Perhaps the greatest trick Evil ever pulled was not convincing Man that Evil does not exist, but convincing Man that none of his forebears had learned anything worth knowing about it.
In The Devil’s Pleasure Palace, author Michael Walsh exposes “Critical Theory,” the foundational philosophical movement of the modern left. The ideology came to prominence among post-WWII Central European academe, primarily explored within the faculty of the Goethe University in Frankfurt, as an attempt to explain away the horrific inhumanity that the 20th Century’s embrace of statism — whether in the form of Fascism, Nazism, Communism, or resurgent Islamism — had so far brought to the modern world. Failing to recognize their attempts to redefine morality as being the cause of all the suffering, the Frankfurt School scholars instead theorized that statism had bloodied half the Earth simply because Man had not yet discarded enough of his history to be ready for it.
The culture needed to go, not just the rule of law.
Critical Theory taught that the act of criticism itself — burning each pillar of Western society, be it bulletproofed reason, simple economic law, and even (and especially) the notions of family, marriage, and the risk calculations of casual sex — made for a moral code of life. Burying the wisdom of the past — and nevermind bothering to replace it with new decisions, just simply destroy — was the future.
At once overly intellectualized and emotionally juvenile, Critical Theory — like Pandora’s Box — released a horde of demons into the American psyche. When everything could be questioned, nothing could be real, and the muscular, confident empiricism that had just won the war gave way, in less than a generation, to a fashionable central-European nihilism that was celebrated on college campuses across the United States.
Seizing the high ground of academe and the arts, the new Nihilists set about dissolving the bedrock of the country, from patriotism to marriage to the family to military service; they have sown … “destruction, division, hatred, and calumny” — and all disguised as a search for truth that will lead to human happiness here on earth.
Had the West held firm by championing its foundational artistic and literary accomplishments, perhaps we would have resisted the Frankfurt School’s challenge, which led directly to the administration of Barack Obama. For of course, the answers are there in our canon already.
We are profoundly lucky to be alive and able to review the great cultural works of recorded history that predicted the inevitable terror which Marxism would bring. We additionally have the historical accounts. But in defeating the Frankfurt School’s challenge to the culture, our foundational artistic commentary, from John Milton back to Genesis, holds the key. Nihilism is dead, not G-d, but again we failed to identify its embrace.
Walsh’s book aims to defeat Critical Theory with an indefatigable defense of Western culture, a rather thrilling approach to those of us who — unlike Walsh, a classical music and opera expert and critic — never received a proper education in these works precisely due to our coming of age following the Frankfurt School’s invasion of American academia.
What an idea from Walsh — us dullards, whom Progressivism places with the cavemen, can confront the left with proof that actual cavemen had the left all figured out already.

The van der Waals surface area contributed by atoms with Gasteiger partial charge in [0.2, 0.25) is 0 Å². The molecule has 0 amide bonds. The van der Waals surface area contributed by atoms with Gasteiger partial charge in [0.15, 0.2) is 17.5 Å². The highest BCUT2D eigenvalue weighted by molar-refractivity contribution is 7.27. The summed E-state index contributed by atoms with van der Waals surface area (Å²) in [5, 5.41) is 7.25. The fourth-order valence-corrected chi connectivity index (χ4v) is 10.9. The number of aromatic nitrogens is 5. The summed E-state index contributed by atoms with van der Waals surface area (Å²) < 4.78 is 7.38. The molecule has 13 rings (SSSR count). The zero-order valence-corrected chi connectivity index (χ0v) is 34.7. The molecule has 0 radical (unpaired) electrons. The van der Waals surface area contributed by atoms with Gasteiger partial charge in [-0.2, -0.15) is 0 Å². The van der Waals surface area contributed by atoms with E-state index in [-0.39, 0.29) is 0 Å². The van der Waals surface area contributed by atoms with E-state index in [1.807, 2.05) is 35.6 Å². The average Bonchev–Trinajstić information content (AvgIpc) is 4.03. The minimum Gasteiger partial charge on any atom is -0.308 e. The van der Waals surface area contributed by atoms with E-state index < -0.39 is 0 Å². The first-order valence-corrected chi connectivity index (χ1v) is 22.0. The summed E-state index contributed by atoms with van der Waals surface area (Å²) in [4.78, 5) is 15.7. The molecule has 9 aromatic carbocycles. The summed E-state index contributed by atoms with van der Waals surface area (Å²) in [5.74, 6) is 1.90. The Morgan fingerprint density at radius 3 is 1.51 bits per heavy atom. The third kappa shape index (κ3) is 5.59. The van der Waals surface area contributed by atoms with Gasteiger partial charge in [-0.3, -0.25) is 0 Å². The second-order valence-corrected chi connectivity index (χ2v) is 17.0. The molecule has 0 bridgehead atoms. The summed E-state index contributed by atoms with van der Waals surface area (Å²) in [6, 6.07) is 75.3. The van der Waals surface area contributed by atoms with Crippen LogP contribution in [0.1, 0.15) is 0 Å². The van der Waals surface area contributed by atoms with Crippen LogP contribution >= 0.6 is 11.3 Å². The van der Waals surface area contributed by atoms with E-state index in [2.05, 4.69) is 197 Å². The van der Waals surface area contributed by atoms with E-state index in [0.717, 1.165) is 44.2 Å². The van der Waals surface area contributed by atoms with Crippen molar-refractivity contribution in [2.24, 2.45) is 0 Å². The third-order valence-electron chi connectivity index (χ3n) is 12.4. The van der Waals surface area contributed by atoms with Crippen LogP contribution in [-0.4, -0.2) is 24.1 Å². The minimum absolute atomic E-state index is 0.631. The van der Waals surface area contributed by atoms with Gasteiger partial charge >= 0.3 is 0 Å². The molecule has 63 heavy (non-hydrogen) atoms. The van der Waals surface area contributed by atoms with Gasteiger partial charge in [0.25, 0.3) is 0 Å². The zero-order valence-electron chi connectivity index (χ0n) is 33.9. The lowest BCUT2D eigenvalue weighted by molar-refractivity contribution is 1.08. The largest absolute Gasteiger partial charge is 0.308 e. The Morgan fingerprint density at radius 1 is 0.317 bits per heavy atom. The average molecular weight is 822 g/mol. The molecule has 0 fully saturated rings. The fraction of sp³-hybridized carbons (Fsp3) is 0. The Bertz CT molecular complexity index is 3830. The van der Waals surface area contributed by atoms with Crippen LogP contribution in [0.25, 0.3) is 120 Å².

Out of necessity, the bearers of totalitarian ideology must convince potential followers that everything they thought they knew about morality is wrong. Evil needs to become Good — or at least subjective — for one to trade in the Golden Rule for the all-powerful state, and that’s how one would relay the story of all human history while standing on one foot, from the Garden of Eden to the Democratic Party. The rest is just commentary.
Walsh implores us to reexamine our greatest cultural works, to confront the Left with them, and perhaps they will understand that good and evil are not up for “criticism,” but have necessarily held the same definition for humanity since the first men and women to be in possession of sufficiently advanced nervous systems. We aren’t four-footed, clawed predators, for whom good is Genghis Khan and evil is submission, as submission causes the end of those creatures. We aren’t ants, for whom good is self-destruction in service of the queen and evil is liberty, for ants die if they could embrace, say, John Locke. Instead, we successfully presumed that human good has something to do with the protection of each’s life, liberty, and property, and that evil must always be the violation of those. And we managed to figure this out the first time a human undertook the act of self-defense, or felt empathy and revulsion upon seeing another victimized.
Eventually, we wrote and made music about it. The species, the nature of Man, defines Good and Evil for us in the very structure of our bodies: omnivores, bearing the ability to reason, built to comprehend its own laws of Good and Evil like no other creature. As such, presuming that the lives and works our forebears — of every single forebear — has value in this pursuit of knowledge is rational.
Luckily for the progressives, the obsession with “smashing” the past has successfully prevented the leftist flock from not only learning that their ideas are dead on arrival, but that, as their ideas come 200,000 years after the first person to understand good and evil, they are as far from “progressive” or “post-modern” as any word can be from its intended meaning. So, up until now, Critical Theorists have not been able to suffer the fate they ironically established as their own new definition of hell: to be exposed as foolish, and worse — as dated.